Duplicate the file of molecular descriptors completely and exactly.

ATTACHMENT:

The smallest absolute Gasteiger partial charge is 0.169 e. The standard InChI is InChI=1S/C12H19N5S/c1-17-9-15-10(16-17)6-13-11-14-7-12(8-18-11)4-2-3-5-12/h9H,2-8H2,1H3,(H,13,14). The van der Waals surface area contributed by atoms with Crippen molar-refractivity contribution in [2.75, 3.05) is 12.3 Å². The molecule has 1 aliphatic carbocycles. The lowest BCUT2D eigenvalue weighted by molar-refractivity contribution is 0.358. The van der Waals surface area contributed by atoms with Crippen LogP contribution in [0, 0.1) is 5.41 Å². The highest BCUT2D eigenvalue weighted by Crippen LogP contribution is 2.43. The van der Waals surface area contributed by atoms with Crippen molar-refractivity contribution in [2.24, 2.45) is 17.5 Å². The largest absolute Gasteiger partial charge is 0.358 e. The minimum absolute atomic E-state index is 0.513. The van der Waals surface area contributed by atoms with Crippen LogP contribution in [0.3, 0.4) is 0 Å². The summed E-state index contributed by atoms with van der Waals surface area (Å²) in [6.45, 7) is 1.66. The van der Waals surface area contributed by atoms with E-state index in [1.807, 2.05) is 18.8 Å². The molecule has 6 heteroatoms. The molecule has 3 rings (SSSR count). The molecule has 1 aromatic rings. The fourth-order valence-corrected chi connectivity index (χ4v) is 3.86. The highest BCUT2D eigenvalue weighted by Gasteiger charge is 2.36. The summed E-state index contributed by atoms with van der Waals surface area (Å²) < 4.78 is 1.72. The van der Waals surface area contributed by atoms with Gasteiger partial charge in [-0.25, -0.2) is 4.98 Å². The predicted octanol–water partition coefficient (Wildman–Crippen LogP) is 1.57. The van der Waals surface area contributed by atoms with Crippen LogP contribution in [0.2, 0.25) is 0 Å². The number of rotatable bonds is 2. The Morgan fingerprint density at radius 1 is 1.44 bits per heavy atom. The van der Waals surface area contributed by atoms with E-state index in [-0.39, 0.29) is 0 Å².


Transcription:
The smallest absolute Gasteiger partial charge is 0.169 e. The standard InChI is InChI=1S/C12H19N5S/c1-17-9-15-10(16-17)6-13-11-14-7-12(8-18-11)4-2-3-5-12/h9H,2-8H2,1H3,(H,13,14). The van der Waals surface area contributed by atoms with Crippen molar-refractivity contribution in [2.75, 3.05) is 12.3 Å². The molecule has 1 aliphatic carbocycles. The lowest BCUT2D eigenvalue weighted by molar-refractivity contribution is 0.358. The van der Waals surface area contributed by atoms with Crippen LogP contribution in [0, 0.1) is 5.41 Å². The highest BCUT2D eigenvalue weighted by Crippen LogP contribution is 2.43. The van der Waals surface area contributed by atoms with Crippen molar-refractivity contribution in [2.24, 2.45) is 17.5 Å². The largest absolute Gasteiger partial charge is 0.358 e. The minimum absolute atomic E-state index is 0.513. The van der Waals surface area contributed by atoms with Crippen LogP contribution in [0.3, 0.4) is 0 Å². The summed E-state index contributed by atoms with van der Waals surface area (Å²) in [6.45, 7) is 1.66. The van der Waals surface area contributed by atoms with E-state index in [1.807, 2.05) is 18.8 Å². The molecule has 6 heteroatoms. The molecule has 3 rings (SSSR count). The molecule has 1 aromatic rings. The fourth-order valence-corrected chi connectivity index (χ4v) is 3.86. The highest BCUT2D eigenvalue weighted by Gasteiger charge is 2.36. The summed E-state index contributed by atoms with van der Waals surface area (Å²) < 4.78 is 1.72. The van der Waals surface area contributed by atoms with Gasteiger partial charge in [-0.25, -0.2) is 4.98 Å². The predicted octanol–water partition coefficient (Wildman–Crippen LogP) is 1.57. The van der Waals surface area contributed by atoms with Crippen LogP contribution in [0.2, 0.25) is 0 Å². The number of rotatable bonds is 2. The Morgan fingerprint density at radius 1 is 1.44 bits per heavy atom. The van der Waals surface area contributed by atoms with E-state index in [-0.39, 0.29) is 0 Å².